Florida real estate brokers are pounding on Congressional doors, hoping to put a dam in front of rapidly rising flood insurance premiums. Treasure Island broker James White is in touch with U.S. Representative Bill Young, who voted in favor of the higher rates.
"We're telling him it's going to cause a big collapse in the market. It's going to hurt the real estate business," White said. "From St. Pete Beach to Clearwater Beach, you're looking at homes that were built on the water, on the land, they weren't elevated, so they're all going to be affected tremendously."
Last year, Congress renewed the National Flood Insurance Program for another five years, but required FEMA to start collecting risk-based premiums. Until now, despite dissimilar risks, homes in similar flood zones paid the same price. In one example found in a FEMA publication, three homes each paid $3,600 a year for flood insurance.
But starting October 1st, a home with a first-floor living space four feet above the 100-year flood plane would enjoy a new rate of $553, while a home four feet below the 100-year flood plane would pay $10,723 a year.
"If they're right on the beach and they're subject to wave action, and their house was built right on the sand, I think they're going to see a pretty significant increase because they're at significant risk," Dolores Glass of Wright Flood confirmed.
Glass quoted FEMA, which runs NFIP, as estimating 20 percent of flood insurance policies will be impacted. That equates to 1.1 million policies nationwide and nearly 30,000 policies in Pinellas County.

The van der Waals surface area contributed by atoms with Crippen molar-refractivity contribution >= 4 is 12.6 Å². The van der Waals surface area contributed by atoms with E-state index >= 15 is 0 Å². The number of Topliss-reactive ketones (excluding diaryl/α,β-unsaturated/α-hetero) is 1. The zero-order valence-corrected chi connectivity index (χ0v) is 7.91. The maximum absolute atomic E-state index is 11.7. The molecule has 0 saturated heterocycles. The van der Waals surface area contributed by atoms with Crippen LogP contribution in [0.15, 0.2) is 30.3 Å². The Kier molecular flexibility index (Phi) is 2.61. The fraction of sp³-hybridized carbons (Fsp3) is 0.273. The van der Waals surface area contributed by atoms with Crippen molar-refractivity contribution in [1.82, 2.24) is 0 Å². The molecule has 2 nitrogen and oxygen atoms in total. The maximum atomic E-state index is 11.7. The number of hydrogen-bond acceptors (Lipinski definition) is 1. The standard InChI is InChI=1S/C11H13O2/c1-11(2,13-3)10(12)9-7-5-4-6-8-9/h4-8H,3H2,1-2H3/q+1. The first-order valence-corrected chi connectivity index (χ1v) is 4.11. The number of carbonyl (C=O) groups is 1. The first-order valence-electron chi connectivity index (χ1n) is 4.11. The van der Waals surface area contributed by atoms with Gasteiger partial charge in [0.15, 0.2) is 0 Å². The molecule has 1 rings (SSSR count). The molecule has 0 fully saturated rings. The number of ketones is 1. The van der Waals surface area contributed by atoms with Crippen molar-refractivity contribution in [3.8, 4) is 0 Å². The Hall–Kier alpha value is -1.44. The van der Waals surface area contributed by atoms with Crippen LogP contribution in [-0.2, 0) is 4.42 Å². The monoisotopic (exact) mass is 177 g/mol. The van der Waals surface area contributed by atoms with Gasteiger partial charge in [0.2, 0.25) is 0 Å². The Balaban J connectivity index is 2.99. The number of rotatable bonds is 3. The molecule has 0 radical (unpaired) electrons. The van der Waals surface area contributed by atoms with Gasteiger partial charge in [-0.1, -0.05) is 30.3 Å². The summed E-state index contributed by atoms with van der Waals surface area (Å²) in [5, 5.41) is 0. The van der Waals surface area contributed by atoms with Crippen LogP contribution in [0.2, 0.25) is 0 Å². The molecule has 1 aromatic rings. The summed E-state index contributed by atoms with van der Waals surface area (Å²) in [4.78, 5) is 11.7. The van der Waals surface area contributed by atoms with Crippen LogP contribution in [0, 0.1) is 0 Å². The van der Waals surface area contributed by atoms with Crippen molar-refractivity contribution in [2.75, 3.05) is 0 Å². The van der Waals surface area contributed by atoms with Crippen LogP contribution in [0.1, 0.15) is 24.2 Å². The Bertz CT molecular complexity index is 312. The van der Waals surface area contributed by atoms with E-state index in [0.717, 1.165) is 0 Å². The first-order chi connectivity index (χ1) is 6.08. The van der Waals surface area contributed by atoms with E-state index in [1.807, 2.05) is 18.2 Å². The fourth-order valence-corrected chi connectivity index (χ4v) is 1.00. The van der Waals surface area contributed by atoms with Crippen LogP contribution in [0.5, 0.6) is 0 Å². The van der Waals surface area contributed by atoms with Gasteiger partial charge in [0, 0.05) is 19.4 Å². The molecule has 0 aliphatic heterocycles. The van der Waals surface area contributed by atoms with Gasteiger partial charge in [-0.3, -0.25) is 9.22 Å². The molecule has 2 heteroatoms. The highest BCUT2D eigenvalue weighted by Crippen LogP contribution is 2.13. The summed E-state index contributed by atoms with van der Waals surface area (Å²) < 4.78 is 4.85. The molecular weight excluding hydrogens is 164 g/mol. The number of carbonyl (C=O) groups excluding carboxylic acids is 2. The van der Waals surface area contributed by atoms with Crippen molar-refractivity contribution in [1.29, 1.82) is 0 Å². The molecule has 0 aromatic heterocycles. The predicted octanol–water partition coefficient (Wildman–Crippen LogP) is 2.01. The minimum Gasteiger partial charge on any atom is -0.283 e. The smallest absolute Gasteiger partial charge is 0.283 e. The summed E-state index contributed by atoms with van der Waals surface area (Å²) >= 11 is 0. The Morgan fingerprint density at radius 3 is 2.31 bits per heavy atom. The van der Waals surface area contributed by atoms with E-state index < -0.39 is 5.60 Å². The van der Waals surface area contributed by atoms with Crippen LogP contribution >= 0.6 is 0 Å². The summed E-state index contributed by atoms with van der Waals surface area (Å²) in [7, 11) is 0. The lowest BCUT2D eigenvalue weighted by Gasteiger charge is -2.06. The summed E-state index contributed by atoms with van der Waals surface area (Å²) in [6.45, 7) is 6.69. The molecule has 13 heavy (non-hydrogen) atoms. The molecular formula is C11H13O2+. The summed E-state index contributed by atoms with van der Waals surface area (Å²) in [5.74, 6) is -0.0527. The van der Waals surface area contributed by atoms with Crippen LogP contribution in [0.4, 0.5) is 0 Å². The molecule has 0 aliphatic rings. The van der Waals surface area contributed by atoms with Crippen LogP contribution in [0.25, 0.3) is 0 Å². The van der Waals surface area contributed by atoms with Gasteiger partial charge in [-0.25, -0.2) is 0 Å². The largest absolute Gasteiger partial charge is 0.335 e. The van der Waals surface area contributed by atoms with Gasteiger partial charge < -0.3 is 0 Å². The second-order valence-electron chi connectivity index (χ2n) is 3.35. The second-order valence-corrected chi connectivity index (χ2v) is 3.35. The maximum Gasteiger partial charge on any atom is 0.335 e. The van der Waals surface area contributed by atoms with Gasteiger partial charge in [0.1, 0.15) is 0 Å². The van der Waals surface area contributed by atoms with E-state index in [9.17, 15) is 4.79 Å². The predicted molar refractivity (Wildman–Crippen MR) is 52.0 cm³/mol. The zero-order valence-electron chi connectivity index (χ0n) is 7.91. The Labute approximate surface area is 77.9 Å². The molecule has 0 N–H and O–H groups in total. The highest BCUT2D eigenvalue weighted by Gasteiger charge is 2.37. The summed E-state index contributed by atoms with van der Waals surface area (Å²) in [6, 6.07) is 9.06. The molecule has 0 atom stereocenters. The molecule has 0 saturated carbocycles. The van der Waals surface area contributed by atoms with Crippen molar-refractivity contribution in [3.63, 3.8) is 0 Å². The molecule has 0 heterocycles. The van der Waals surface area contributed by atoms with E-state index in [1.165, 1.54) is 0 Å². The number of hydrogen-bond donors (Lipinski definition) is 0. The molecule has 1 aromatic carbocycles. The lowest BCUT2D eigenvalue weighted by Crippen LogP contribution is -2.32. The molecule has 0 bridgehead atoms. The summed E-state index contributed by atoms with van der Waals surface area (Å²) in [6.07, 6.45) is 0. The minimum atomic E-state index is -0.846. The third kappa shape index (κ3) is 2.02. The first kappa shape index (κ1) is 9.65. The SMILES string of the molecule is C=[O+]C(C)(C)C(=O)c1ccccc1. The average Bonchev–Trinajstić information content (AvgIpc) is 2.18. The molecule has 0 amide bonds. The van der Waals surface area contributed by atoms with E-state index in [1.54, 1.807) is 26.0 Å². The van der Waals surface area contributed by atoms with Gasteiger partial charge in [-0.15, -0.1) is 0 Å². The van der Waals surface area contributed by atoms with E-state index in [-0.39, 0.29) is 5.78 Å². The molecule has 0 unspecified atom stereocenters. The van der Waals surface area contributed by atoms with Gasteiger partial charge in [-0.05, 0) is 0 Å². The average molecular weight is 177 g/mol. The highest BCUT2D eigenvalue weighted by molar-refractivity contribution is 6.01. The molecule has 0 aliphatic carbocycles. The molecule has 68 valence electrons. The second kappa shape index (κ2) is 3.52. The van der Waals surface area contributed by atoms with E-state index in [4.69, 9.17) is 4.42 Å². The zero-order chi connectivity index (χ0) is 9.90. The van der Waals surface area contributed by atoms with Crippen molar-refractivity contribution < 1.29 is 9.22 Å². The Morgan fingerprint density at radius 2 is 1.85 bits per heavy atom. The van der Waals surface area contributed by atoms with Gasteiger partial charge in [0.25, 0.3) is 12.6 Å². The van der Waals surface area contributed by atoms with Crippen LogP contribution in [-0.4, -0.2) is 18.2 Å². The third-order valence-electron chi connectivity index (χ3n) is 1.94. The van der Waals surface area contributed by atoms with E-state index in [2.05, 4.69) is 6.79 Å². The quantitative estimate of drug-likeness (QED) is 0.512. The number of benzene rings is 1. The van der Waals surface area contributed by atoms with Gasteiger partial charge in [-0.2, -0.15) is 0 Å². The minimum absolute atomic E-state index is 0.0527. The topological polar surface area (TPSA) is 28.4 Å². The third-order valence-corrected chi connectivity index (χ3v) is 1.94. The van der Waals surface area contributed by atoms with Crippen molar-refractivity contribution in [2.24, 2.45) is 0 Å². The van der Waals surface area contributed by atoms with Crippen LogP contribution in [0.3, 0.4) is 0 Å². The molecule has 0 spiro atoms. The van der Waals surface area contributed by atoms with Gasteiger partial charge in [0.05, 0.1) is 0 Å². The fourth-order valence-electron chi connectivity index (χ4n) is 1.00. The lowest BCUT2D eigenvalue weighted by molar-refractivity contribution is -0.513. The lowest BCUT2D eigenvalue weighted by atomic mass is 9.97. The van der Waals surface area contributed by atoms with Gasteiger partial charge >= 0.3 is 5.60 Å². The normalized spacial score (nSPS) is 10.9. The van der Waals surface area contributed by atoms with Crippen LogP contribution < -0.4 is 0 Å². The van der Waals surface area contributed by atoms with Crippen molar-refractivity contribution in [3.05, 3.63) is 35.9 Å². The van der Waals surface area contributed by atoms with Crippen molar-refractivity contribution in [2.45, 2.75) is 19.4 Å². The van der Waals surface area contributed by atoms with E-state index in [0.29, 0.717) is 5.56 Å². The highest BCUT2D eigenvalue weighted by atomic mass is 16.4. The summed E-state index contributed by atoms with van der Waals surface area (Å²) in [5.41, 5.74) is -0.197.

The rates for existing policies will increase 25 percent a year until they reach a risk-based rate. Policies on second homes and newly-purchased homes will pay full price immediately.
"The new rates don't go in until October 1, so that's when folks are going to be subject to these new rates," Glass pointed out.
However, within a couple of weeks, people will be able to get an estimate from insurance agents. That is advised in two new disclosures being added to standard Florida real estate contracts.
"Once they start seeing...what the rates...are going to be when they attempt to buy that house, they're not going to be able to afford it and it's going to be a devastating blow," White predicted. Congress is considering legislation that would dampen the increases, but opponents argue NFIP should pay its own way. Numerous national sources claim NFIP has received $24 billion in subsidies since its inception in 1975.
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